Neurology Central

High prevalence of CTE observed in deceased American football players

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In a new study carried out by researchers at Boston University (MA, USA) and published in JAMA, post-mortem brain examinations were carried out on 202 deceased former American football players.
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In the case series of 202 samples, chronic traumatic encephalopathy (CTE) was neuropathologically confirmed in 177 former players using the NINDS–NIBB criteria, developed in collaboration with the Boston researchers. Diagnosis of more severe CTE pathology was observed to be more common in those with history of playing at college, semi-professional and professional levels; while mild CTE pathology was observed in former high school football players.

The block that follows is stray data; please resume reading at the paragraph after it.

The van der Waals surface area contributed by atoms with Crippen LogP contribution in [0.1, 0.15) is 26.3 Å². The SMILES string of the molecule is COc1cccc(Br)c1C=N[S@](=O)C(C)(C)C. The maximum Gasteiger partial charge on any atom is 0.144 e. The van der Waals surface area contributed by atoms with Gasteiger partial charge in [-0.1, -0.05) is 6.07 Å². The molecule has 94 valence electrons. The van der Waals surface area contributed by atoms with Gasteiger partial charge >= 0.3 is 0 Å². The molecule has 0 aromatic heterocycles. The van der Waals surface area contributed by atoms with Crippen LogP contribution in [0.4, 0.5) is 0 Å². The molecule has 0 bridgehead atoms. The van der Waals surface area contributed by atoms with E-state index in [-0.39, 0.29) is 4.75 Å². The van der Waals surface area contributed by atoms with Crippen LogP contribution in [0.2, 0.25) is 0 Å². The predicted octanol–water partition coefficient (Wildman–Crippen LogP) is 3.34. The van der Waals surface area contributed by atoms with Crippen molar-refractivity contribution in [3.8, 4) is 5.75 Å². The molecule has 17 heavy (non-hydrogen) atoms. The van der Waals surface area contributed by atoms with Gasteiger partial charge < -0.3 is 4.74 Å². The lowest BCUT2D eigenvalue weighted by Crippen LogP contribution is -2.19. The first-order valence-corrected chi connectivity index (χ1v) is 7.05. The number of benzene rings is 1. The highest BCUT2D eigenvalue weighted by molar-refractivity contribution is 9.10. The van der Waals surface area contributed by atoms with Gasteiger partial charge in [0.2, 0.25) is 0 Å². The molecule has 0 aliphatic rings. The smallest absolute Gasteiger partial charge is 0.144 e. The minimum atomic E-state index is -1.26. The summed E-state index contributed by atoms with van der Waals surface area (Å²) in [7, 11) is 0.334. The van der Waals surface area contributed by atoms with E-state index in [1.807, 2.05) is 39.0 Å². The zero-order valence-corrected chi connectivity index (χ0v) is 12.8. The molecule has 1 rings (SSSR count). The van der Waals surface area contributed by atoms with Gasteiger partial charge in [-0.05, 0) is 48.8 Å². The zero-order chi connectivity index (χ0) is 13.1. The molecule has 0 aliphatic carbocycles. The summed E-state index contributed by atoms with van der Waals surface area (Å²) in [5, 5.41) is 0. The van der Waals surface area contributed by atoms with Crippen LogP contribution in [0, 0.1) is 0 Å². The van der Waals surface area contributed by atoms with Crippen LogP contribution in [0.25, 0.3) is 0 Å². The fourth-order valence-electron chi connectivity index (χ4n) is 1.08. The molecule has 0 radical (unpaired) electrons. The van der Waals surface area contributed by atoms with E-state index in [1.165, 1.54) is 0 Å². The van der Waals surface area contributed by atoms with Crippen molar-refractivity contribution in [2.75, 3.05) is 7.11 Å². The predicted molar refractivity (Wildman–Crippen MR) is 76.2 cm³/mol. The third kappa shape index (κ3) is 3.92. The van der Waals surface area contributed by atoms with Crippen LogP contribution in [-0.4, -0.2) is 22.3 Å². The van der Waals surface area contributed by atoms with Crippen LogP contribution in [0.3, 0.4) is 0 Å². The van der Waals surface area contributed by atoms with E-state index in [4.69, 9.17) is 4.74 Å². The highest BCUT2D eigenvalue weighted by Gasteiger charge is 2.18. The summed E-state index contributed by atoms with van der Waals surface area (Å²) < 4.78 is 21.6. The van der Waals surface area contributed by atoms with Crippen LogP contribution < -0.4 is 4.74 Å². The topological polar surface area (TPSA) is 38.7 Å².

The authors conclude that their findings suggest CTE may be related to prior participation in football and that a high level of play may be related to substantial disease burden.

Led by Ann McKee, this Boston University group has been the leading voice in CTE pathology research over the last decade and their work has now culminated in what is the largest CTE case series published to date.

However, this study is subject to limitations. Most importantly, the Veterans Affairs–Boston University–Concussion Legacy Foundation Brain Bank (also based in Boston), from which player samples were obtained, is subject to ascertainment bias with former players and families who have experienced the highest symptom burden most likely to participate in brain donation. Therefore, these findings cannot be extrapolated to the wider American football playing population or used to estimate risk of CTE development.

For more on work on CTE being carried out at Boston University you can listen to our podcast with study co-author Michael Alosco.

For more on pathological diagnosis of CTE in former sports players, check out our video interview with Helen Ling.

Source: Mez J, Daneshvar DH, Kiernan PT et al. Clinicopathological evaluation of chronic traumatic encephalopathy in players of American football. JAMA 318(4), 360–370 (2017)

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